* In order to read books from both Amazon and Apple on my iPhone, I need to have both their respective apps on my phone, iBooks and Kindle. Not terribly a bad thing, but I also have to keep Stanza and GoodReader around because you never know what file the first two won’t open. If I was given a choice in the matter, I would choose Stanza for eBooks alone or GoodReader for any reading whatsoever. Both are better than the proprietary applications. But I need the proprietary application in order to open the proprietary files.
* In order to read books from Amazon and Apple (or from any non-Amazon vendor like [O’Reilly]) on my Kindle, well, I have to download the book and then email it to my Kindle. The only non-Amazon vendor for which this does not suck is [Pragmatic Programmers] who are smart enough to e-mail it for me.
* In order to view video from iTunes or Amazon on my iOS device … oh, wait I can’t view any Amazon video on my iOS device. I can only view it through a browser on my Mac OS computer. (To be fair, I don’t know if Android devices also have this problem.) I can, however, view my iTunes videos on Windows PCs — but probably not on the Kindle Fire.
The short of it is this: **too many *either/or*s**. When family and friends ask me about which eBook reader to buy, I really can’t recommend either an iPad or a Kindle right now. In my own household, we have both, but we have been underwhelmed by the fact that my wife and I can’t loan Kindle books to each other, and so we are thinking about merging accounts or simply switching to a new joint account — which would perhaps also allow us to give things to our daughter.
Now, none of this was a problem in the world of physical artifacts: books and DVDs circulated easily in our household. I know content producers are terribly worried about the prospect of me having a copy and then giving someone else a copy, but they also seem terribly excited by the idea that they can force us each to pay for our own copy.
And so my conclusion for now is: they all suck.
**UPDATE**: [Mathew Ingram over at GigaOM wrote much the same thing two days ago]. Oh well.
Carr’s argument is, in part, that the music industry is already doing this: buy the atoms (the physical copy) get the bits (the digital copy). It is also, in part, the sense that many of us have: why do I have to pay twice for the same content?
I am a big fan of both [Pragmatic Programmers][pp] and [O’Reilly][op] because both will bundle bits with atoms, or atoms with bits, for a discount that varies by title. In fact, O’Reilly deserves an especial tip of the hat for their recent move to make buying eBook versions of some of my shelf favorites so easy and so affordable. ($5 for a number of my favorite titles.)
Sometimes I want paper, sometimes I want my phone or my Kindle or my computer. The publishers that give me that choice will quickly become my favorites. (And so I am buying more books from [O’Reilly][op] in particular.)
Nothing too new in [David Kazzie’s report], which is delightfully detailed, that getting in Amazon’s KDP Program was a boon to sales of his ebook. It echoes pretty clearly comments made recently by Marco Arment in his 5by5 podcast that the one, true, way to insure success was to get on the App Store’s recommended or top lists. Historically, this is not unlike being on the Billboard charts or the NYT Bestseller lists, but in this case the list maker is also the distributor, who also happens to be the store owner. To some degree, this is the much sought after disintermediation that some internet advocates have championed, but are we so sure that getting rid of *all* the middle men is a good idea?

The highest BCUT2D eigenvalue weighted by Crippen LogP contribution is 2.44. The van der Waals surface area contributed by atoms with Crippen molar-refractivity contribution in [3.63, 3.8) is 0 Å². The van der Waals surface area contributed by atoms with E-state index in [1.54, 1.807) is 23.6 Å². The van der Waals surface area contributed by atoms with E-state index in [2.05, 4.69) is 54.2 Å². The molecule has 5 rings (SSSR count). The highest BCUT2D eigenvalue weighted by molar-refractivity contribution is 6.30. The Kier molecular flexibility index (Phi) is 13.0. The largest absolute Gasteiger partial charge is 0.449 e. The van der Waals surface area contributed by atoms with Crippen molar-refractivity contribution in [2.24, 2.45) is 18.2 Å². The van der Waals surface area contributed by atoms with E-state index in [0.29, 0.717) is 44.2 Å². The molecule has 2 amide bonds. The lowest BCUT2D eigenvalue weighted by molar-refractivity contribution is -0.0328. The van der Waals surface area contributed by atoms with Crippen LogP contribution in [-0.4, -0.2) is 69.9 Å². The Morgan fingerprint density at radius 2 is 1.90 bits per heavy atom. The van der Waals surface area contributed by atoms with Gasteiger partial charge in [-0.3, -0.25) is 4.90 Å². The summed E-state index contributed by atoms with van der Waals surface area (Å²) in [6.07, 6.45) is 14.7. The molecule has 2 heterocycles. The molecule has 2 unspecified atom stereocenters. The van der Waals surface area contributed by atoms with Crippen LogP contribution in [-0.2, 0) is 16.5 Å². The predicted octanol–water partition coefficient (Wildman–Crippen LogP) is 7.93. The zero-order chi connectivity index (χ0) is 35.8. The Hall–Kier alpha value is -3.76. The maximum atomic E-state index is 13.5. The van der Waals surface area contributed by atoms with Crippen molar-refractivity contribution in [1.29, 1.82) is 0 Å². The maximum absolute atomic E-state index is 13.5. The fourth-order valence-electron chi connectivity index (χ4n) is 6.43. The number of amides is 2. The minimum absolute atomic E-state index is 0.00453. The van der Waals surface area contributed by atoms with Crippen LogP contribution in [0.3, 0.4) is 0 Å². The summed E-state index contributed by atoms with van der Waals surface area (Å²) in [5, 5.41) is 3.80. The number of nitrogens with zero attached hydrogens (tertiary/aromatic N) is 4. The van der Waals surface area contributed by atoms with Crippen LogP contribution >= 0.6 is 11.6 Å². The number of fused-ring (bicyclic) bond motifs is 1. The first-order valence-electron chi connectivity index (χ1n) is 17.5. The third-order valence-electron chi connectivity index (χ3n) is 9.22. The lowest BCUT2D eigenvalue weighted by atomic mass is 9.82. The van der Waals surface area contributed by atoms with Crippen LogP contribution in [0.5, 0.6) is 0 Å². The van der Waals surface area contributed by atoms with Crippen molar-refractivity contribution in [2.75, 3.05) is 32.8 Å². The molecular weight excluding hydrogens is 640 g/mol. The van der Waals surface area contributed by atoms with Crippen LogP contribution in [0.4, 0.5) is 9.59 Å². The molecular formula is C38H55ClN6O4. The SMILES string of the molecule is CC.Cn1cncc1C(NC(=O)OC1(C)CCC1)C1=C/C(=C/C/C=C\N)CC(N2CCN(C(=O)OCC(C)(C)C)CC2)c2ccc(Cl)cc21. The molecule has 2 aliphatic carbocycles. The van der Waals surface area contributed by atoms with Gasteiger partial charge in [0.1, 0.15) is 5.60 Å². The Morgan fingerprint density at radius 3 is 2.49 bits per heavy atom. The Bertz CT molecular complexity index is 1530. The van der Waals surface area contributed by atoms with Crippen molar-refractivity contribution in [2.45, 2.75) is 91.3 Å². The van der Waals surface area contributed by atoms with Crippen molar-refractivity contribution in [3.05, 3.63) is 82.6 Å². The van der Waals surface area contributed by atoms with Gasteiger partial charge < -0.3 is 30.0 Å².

Did we learn nothing from the scouring out of middle management that happened in the 80s and 90s that left corporations trying to “manage knowledge” — because it turned out that that was what a lot of middle managers did?
Nice to have. I find that I only really enjoy using SafariBooks Online on the iPad. Their DRM consists, really, in reproducing the printed page in a way that makes it downright unpleasant to work with their books on a computer: that is, the books are not simply transformed into easy-to-use HTML. Instead, you have flippable pages. Even though I am getting more use out of the platform than I ever have before — and I have been paying %10 a month for a while now — I find myself considering canceling because the usage is so limited. (I’m told the mobile interface is the way to go, I will check this out later.)
If I were to set up my own business right now, it would be built around an old-fashioned, mechanical printing press. Minibuk is not doing that, but they are offering people the chance to publish their own books, but real paper books, not e-books. They offer perfect bound, spiral, and saddle-stitched bound books. They are all the size of a small index card, 3 x 5, and intended, from what I can tell of their own promotional materials, as promotional materials themselves. Want people to remember you? Hand them a small book after your talk. It’s an interesting idea.
I like knowing the outcome of things in which I am deeply involved. And so I am trying my hand at designing the basic layout for _Genius Loci_. What amazes me is how much I have forgotten: I paid off my graduate school debt working with Pagemaker, which is InDesign’s antecedent — Adobe having bought the application from Aldus, or acquired Aldus (like they would later acquire Macromedia).
Here are some useful links:
* [A Site about Nothing](http://www.asiteaboutnothing.net/c_indesign.html) has a nice page which gives the basics of getting type to sit on a baseline and capturing it with paragraph styles.